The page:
• Alyssa Mongroo

How I've been dealing with competitiveness in law school

I get this question a lot from many prospective and current law students: "How do you handle being in a competitive environment?"


I am not a competitive person by any means at all! In fact, I hated doing team sports when I was younger because other kids' (and parents') competitive nature always got in the way of having fun. On the opposite, I'm always deemed "the nice friend" or "too nice", someone who doesn't fit the stigma of what a law student is.


So lets talk about that stigma. We've all heard it before, a law student is supposed to be sassy, argumentative, contradict everything and anything and isn't supposed to take no for an answer. We're supposed to be the best and be the top of the class. We're supposed to never take no for an answer, be workaholics and make a ton of money, and in the end we're going to have the happiest lives ever.

According to the world, a law student is supposed to be the total opposite of everything that I am as a person. It's a total lie.


First, a competitive environment is not going to go anywhere. Competitiveness has been and always will be around us, from which of you and your siblings gets mom's attention, to who gets voted most popular in high school, to who has the nicest clothes, to who has that latest gaming system. It's everywhere and the truth is, it isn't going anywhere, especially in law school. Some people will have higher grades than you, some people will be faster at writing than you, bottom line, there will be some people who do things better than you, BUT that doesn't mean you don't have any strengths either. Competition fuels some people's energy, and thats okay, but if you find yourself not being okay with this, you need to accept that its there and it exists.


Second you need to see that not everything is as it appears. That person who totally comes off as they know it in class, might not actually have a clue as to what's going on. People exaggerate when they don't feel like they fit in. They talk about their strengths, with the intention of bringing you down about yourself, because they know it makes them look good. It hurts, yes, but the reality is this person is just acting out because they feel the same way as you.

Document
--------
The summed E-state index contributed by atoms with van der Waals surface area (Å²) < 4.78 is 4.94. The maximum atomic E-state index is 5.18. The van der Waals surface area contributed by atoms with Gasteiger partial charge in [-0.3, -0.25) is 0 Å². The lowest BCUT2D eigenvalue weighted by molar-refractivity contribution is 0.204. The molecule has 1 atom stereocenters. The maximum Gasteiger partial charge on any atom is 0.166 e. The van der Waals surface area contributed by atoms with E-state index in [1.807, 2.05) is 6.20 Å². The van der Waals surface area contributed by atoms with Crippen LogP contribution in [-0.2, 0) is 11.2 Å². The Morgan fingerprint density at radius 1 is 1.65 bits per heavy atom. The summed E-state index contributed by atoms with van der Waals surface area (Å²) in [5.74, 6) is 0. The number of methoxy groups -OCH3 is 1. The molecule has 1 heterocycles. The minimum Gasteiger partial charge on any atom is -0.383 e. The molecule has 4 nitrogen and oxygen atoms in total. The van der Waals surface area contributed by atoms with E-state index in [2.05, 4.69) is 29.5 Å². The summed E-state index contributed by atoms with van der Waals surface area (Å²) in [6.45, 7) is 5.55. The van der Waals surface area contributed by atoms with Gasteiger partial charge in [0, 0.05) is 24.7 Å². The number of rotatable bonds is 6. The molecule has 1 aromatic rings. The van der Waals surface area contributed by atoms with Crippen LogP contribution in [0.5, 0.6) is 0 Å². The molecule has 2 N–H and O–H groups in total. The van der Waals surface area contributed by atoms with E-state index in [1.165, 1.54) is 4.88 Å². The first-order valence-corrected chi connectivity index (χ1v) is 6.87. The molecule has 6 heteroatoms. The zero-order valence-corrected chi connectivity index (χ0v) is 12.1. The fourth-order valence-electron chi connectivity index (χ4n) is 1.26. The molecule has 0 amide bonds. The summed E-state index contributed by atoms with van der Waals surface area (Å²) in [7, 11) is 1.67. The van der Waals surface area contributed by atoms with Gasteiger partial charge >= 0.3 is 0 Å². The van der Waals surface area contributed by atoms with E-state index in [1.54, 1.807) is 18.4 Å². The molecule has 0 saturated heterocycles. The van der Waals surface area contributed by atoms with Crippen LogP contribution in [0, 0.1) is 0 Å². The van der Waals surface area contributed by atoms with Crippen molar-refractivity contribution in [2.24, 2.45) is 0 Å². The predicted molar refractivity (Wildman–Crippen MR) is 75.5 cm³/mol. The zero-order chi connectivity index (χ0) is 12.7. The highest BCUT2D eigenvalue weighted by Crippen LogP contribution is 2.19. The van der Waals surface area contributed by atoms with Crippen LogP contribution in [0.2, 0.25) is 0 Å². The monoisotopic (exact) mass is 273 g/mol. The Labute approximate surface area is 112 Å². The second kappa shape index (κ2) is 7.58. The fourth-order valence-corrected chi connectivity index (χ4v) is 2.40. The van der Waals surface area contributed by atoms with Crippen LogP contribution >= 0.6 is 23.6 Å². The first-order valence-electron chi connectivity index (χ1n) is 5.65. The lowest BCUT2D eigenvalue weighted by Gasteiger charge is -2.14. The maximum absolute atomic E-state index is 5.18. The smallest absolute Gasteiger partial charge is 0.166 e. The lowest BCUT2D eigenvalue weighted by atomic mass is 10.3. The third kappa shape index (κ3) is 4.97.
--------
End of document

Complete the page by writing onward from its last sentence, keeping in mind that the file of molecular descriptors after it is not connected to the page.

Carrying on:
It really comes down to not comparing yourself to other people, and I know its hard. But if you can't stop, you will burn yourself out by doing this. You will focus all of your energy trying to be better than someone, rather than worrying about what is right in front of you. Law students are already burnt out by the amount of work we have, save that extra energy and turn it into something beneficial to you.



For me personally, it's been me coming to this realization that at the end of the day, what I do and what I put into my work affects me and my grade. I can only control myself and nothing around me. So I choose only to worry about myself and not pay attention to the competitiveness. So what if I got a lower quiz grade for you? I made a mistake on question 3, and now I learned from it and I'm moving forward with that knowledge. Having that "me, myself, and I" mindset, is the best thing you can do for yourself mentally. It's not selfish, it's not you being egotistical, it's you doing whats best for you.






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